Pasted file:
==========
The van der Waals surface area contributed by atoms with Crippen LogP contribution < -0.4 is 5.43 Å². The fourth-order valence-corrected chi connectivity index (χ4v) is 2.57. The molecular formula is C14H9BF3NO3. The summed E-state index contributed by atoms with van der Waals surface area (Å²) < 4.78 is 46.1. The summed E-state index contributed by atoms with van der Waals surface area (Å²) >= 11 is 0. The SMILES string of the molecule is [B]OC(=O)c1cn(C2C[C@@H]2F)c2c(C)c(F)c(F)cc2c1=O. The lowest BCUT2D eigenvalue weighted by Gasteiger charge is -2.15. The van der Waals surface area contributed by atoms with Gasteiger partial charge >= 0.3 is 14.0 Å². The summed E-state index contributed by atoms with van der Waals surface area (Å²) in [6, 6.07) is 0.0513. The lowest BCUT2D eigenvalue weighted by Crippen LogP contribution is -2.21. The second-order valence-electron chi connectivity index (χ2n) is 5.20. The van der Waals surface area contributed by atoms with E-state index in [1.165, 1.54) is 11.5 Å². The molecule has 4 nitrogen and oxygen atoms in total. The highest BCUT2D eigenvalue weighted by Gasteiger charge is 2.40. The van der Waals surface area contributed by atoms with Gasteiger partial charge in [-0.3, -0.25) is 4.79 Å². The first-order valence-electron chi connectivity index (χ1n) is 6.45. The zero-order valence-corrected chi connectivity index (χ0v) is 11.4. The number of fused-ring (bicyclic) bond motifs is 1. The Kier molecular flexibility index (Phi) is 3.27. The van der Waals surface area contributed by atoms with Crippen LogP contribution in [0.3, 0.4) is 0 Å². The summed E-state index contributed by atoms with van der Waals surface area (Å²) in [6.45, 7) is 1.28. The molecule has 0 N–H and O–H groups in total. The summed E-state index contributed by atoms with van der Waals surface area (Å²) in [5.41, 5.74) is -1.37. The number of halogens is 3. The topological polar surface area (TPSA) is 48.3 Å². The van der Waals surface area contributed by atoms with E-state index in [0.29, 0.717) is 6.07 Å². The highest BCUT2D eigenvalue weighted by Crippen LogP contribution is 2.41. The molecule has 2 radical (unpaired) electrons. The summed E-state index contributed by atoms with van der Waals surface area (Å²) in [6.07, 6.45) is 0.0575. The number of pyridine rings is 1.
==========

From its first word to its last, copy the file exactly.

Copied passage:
The van der Waals surface area contributed by atoms with Crippen LogP contribution < -0.4 is 5.43 Å². The fourth-order valence-corrected chi connectivity index (χ4v) is 2.57. The molecular formula is C14H9BF3NO3. The summed E-state index contributed by atoms with van der Waals surface area (Å²) < 4.78 is 46.1. The summed E-state index contributed by atoms with van der Waals surface area (Å²) >= 11 is 0. The SMILES string of the molecule is [B]OC(=O)c1cn(C2C[C@@H]2F)c2c(C)c(F)c(F)cc2c1=O. The lowest BCUT2D eigenvalue weighted by Gasteiger charge is -2.15. The van der Waals surface area contributed by atoms with Gasteiger partial charge >= 0.3 is 14.0 Å². The summed E-state index contributed by atoms with van der Waals surface area (Å²) in [6, 6.07) is 0.0513. The lowest BCUT2D eigenvalue weighted by Crippen LogP contribution is -2.21. The second-order valence-electron chi connectivity index (χ2n) is 5.20. The van der Waals surface area contributed by atoms with E-state index in [1.165, 1.54) is 11.5 Å². The molecule has 4 nitrogen and oxygen atoms in total. The highest BCUT2D eigenvalue weighted by Gasteiger charge is 2.40. The van der Waals surface area contributed by atoms with Gasteiger partial charge in [-0.3, -0.25) is 4.79 Å². The first-order valence-electron chi connectivity index (χ1n) is 6.45. The zero-order valence-corrected chi connectivity index (χ0v) is 11.4. The number of fused-ring (bicyclic) bond motifs is 1. The Kier molecular flexibility index (Phi) is 3.27. The van der Waals surface area contributed by atoms with Crippen LogP contribution in [0.3, 0.4) is 0 Å². The summed E-state index contributed by atoms with van der Waals surface area (Å²) in [6.45, 7) is 1.28. The molecule has 0 N–H and O–H groups in total. The summed E-state index contributed by atoms with van der Waals surface area (Å²) in [5.41, 5.74) is -1.37. The number of halogens is 3. The topological polar surface area (TPSA) is 48.3 Å². The van der Waals surface area contributed by atoms with E-state index in [0.29, 0.717) is 6.07 Å². The highest BCUT2D eigenvalue weighted by Crippen LogP contribution is 2.41. The molecule has 2 radical (unpaired) electrons. The summed E-state index contributed by atoms with van der Waals surface area (Å²) in [6.07, 6.45) is 0.0575. The number of pyridine rings is 1.